Of course, there are call centers set up to collect information about patient experience and side effects in particular. But if patients find that their call center encounters have been more mechanical and impersonal and less than pleasant to that point, potential data about drug reactions will likely be incomplete at best because it may go unreported.
The take-home message is that there must be attention paid to “the small things.” In my experience, “real people” respond most favorably and are more likely to enroll (or remain) in a clinical trial when they feel confident in the people and the process, in what’s expected of them, and when they have a solid understanding of what they can expect from those involved.
From my experience, people who use call centers are interested in knowing whether they qualify, they desire a better understanding of study requirements, may need help troubleshooting technical issues, and just need reassurance that they can trust what they’ve agreed to.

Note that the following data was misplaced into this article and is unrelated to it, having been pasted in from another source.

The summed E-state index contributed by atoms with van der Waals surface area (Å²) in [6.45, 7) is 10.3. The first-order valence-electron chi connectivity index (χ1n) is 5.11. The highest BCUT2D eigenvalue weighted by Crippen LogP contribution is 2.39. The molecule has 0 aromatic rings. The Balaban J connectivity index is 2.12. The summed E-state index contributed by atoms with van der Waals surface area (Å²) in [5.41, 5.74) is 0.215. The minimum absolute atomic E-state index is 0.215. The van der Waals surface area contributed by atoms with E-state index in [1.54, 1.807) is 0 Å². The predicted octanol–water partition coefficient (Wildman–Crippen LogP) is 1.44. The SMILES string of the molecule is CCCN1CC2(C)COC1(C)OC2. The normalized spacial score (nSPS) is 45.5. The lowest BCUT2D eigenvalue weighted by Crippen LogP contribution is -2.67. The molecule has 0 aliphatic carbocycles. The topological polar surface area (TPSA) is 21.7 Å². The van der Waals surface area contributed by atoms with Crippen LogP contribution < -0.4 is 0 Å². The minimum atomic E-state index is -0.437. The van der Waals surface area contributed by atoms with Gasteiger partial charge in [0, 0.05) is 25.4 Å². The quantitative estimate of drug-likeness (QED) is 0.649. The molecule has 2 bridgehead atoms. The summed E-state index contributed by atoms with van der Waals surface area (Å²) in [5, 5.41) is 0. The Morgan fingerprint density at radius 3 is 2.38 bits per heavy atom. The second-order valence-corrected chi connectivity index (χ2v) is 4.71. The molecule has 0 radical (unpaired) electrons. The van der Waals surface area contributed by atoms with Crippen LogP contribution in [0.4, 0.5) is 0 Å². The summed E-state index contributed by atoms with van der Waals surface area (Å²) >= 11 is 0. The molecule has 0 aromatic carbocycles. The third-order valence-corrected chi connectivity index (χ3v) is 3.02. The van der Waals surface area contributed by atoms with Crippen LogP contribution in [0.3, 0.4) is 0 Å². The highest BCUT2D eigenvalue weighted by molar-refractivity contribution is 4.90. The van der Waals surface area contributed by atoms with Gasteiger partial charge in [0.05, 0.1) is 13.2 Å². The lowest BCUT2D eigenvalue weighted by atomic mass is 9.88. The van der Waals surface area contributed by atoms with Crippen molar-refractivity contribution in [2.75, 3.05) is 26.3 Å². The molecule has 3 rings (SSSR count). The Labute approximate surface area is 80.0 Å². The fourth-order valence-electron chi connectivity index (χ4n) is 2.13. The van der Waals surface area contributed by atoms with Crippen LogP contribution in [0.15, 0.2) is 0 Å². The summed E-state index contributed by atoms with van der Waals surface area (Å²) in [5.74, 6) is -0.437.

If any call center is not prepared to implement exemplary customer service, to be accommodating and to meet callers “where they are” regarding their knowledge, attitudes, and beliefs, and if they are not actively pursuing the balance between the technology of decentralized clinical trials and humanizing the patient experience, then don’t bother.
Allison Kalloo, MPH